For independent advice about information governance and legal issues, we set up the Information Governance Expert Liaison Group. This is made up of representatives across a range of stakeholders including NHS England, the Department of Health and Social Care, the Information Commissioner’s Office, the Office of the National Data Guardian, the Confidentiality Advisory Group and the Independent Group Advising on the Release of Data (IGARD).

The Patient, Public Engagement and Communications Advisory Panel gives a patient and public perspective on our work, providing a regular forum to share ideas, concerns and best practice around data sharing, as well as inviting views on the best ways to engage with patients and the wider public in an accessible way. They ensure that the voice of the patient is clearly heard as we continue to refine the programme.

Finally, the Check and Challenge Assurance Group is made up of experts who are able to scrutinise our ideas and plans as they develop. Valued stakeholders such as the British Medical Association, the Association of Medical Research Charities and the Office for National Statistics, amongst many others, can represent the views of the profession, data usage, data sharing and wider data community and challenge where the approach of our programme is thought to be diverging from the commitments and conditions made over the last year.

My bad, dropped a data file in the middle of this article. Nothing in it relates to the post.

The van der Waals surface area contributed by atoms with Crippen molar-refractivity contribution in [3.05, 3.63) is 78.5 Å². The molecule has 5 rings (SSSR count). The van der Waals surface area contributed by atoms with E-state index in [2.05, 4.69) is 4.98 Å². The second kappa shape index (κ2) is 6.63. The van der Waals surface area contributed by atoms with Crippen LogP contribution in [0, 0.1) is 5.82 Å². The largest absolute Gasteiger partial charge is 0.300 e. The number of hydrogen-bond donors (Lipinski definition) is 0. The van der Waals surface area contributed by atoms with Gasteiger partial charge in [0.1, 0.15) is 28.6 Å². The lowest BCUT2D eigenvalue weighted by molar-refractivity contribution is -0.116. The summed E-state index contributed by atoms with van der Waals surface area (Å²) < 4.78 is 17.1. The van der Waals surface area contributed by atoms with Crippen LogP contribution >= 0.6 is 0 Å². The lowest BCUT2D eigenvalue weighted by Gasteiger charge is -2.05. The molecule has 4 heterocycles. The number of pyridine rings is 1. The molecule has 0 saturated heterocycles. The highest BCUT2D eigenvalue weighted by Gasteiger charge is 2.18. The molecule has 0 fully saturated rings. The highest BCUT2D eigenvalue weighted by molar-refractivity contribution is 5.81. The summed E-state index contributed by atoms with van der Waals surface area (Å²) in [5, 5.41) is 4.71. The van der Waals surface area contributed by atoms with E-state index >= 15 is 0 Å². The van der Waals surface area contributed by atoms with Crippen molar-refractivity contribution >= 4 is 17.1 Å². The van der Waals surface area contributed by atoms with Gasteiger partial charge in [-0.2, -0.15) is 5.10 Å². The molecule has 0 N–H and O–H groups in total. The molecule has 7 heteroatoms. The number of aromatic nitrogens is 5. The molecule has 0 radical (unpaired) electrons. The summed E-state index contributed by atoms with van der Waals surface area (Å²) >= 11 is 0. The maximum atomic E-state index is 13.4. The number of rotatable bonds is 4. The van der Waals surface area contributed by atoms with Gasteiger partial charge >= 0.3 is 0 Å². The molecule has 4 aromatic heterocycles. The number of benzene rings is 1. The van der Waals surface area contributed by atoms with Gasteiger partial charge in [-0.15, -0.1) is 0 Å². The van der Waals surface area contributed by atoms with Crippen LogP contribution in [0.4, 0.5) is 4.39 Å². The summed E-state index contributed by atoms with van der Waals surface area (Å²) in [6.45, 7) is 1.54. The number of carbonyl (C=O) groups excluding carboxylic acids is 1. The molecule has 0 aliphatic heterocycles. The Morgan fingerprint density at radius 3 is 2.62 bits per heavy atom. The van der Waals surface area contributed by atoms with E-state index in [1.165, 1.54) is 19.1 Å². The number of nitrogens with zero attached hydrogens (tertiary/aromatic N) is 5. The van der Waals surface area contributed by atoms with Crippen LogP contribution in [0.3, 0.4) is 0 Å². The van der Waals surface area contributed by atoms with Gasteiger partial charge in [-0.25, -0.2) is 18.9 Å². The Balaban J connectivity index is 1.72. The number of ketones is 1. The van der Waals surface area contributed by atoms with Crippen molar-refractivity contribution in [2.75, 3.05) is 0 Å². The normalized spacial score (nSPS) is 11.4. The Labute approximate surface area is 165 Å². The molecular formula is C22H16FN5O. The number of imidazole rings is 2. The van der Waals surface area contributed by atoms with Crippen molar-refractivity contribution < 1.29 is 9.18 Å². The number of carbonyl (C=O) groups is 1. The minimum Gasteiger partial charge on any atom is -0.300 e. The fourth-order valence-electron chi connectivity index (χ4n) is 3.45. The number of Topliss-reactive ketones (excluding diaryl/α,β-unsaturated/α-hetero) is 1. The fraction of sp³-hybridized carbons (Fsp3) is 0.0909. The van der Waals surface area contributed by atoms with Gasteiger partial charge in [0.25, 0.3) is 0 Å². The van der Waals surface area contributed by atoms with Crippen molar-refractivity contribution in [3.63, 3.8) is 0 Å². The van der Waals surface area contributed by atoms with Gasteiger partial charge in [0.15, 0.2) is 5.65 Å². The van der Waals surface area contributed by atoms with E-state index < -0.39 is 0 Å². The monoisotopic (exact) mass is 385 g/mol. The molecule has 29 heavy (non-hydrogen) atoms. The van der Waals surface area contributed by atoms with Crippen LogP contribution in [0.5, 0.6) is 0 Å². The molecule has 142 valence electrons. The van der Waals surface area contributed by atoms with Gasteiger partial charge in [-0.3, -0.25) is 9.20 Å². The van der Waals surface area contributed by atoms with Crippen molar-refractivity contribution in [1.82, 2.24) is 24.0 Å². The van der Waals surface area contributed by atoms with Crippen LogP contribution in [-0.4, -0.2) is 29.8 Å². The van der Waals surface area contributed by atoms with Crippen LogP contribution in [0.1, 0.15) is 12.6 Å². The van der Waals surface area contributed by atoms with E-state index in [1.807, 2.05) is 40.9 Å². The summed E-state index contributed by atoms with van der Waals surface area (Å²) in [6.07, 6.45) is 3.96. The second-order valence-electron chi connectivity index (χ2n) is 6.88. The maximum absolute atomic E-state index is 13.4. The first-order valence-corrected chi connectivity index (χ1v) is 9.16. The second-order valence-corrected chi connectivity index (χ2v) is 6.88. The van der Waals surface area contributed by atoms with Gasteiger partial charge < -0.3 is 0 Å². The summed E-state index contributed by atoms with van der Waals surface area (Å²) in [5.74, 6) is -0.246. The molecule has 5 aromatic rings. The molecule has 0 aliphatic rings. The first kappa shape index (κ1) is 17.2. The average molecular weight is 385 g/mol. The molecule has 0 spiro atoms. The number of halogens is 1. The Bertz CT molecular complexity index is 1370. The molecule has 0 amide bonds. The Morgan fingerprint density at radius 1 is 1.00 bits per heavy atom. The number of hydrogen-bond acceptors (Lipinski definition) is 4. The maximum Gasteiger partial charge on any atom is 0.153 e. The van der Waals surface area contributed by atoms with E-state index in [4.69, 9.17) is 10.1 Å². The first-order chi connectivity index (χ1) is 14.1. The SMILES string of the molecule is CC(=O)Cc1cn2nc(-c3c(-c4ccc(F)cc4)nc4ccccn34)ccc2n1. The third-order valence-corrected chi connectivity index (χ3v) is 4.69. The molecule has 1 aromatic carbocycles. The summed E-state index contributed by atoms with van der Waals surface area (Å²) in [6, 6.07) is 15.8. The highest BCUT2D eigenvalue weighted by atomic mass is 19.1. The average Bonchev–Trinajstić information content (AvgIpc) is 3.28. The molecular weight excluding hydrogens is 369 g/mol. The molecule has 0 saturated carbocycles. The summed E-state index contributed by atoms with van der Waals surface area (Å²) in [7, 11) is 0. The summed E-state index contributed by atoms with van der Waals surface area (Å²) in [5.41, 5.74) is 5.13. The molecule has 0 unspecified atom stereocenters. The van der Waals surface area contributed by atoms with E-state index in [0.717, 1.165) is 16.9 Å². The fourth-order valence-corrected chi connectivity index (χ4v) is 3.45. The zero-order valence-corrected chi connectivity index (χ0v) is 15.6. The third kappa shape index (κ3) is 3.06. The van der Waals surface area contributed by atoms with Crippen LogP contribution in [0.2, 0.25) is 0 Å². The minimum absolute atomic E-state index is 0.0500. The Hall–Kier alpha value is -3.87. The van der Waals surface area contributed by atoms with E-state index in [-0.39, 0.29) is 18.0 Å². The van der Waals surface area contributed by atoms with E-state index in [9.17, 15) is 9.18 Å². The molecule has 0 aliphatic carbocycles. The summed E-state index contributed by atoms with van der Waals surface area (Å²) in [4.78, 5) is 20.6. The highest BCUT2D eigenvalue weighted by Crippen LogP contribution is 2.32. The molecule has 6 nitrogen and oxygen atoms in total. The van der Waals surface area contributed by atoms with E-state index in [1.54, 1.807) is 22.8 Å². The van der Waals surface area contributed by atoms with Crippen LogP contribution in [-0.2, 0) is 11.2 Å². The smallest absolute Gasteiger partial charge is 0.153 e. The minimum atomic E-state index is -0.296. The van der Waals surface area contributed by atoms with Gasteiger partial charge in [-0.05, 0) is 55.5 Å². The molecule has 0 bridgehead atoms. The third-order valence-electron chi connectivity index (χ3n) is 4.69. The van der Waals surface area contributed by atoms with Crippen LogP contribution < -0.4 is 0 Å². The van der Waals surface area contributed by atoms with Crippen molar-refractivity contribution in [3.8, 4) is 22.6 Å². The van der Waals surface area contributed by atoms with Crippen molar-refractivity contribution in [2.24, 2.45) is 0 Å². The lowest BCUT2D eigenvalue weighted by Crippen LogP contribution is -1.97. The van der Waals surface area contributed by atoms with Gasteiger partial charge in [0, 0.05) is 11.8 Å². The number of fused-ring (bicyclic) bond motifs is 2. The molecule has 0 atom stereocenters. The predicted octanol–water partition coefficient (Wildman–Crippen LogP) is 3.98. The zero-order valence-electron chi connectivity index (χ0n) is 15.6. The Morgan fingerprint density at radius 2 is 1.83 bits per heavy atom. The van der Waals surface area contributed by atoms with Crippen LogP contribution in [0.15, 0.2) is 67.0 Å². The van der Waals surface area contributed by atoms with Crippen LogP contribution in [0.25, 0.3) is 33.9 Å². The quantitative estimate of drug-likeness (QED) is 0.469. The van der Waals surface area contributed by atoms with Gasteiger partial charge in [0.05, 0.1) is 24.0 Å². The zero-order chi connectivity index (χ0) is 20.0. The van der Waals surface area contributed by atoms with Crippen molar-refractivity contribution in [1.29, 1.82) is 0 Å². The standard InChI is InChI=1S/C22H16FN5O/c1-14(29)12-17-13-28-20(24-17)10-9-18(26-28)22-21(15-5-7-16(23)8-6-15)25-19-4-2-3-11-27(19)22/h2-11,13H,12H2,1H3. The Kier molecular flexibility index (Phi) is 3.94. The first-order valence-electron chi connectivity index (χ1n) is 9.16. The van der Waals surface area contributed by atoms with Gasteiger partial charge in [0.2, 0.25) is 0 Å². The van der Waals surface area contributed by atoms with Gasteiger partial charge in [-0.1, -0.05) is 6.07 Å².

All of these groups ensure that the new GP data for planning and research programme remains on course to deliver the clear benefits that it will bring to patients, the public and the NHS, itself.

Onto the future of data

We are absolutely committed to improve how we use data in an open, transparent, and inclusive way, to help us understand how and where to improve health and services and treatments. The voice of the public and stakeholders will be used to shape how we progress at every stage.

We will only move toward data collection when we are confident that we have met all the terms in the minister’s letter. While we paused our public engagement to work out the proper programme approach, we now hope to see a lively conversation and debate in this vital area. We’re looking forward to working with you.

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Programme Head for GP Data
NHS Digital
Phone: +44 (0)300 303 5678